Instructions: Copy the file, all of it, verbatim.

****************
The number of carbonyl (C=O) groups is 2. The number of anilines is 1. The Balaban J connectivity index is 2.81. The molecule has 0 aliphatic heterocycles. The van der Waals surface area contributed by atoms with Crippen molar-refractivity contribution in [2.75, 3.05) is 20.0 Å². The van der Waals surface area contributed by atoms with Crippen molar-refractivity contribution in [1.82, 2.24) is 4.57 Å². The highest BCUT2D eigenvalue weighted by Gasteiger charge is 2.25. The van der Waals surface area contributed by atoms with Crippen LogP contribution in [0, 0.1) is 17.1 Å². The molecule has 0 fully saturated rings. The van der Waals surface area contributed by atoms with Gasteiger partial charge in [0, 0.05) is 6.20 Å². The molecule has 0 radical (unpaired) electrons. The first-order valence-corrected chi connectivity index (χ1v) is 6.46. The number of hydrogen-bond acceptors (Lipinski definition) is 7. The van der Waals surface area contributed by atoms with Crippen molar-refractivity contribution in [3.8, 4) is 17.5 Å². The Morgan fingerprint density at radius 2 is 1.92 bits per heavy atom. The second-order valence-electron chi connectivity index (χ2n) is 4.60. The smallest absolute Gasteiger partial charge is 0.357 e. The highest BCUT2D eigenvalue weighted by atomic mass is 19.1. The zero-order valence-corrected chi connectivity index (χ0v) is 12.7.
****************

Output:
The number of carbonyl (C=O) groups is 2. The number of anilines is 1. The Balaban J connectivity index is 2.81. The molecule has 0 aliphatic heterocycles. The van der Waals surface area contributed by atoms with Crippen molar-refractivity contribution in [2.75, 3.05) is 20.0 Å². The van der Waals surface area contributed by atoms with Crippen molar-refractivity contribution in [1.82, 2.24) is 4.57 Å². The highest BCUT2D eigenvalue weighted by Gasteiger charge is 2.25. The van der Waals surface area contributed by atoms with Crippen LogP contribution in [0, 0.1) is 17.1 Å². The molecule has 0 fully saturated rings. The van der Waals surface area contributed by atoms with Gasteiger partial charge in [0, 0.05) is 6.20 Å². The molecule has 0 radical (unpaired) electrons. The first-order valence-corrected chi connectivity index (χ1v) is 6.46. The number of hydrogen-bond acceptors (Lipinski definition) is 7. The van der Waals surface area contributed by atoms with Crippen molar-refractivity contribution in [3.8, 4) is 17.5 Å². The Morgan fingerprint density at radius 2 is 1.92 bits per heavy atom. The second-order valence-electron chi connectivity index (χ2n) is 4.60. The smallest absolute Gasteiger partial charge is 0.357 e. The highest BCUT2D eigenvalue weighted by atomic mass is 19.1. The zero-order valence-corrected chi connectivity index (χ0v) is 12.7.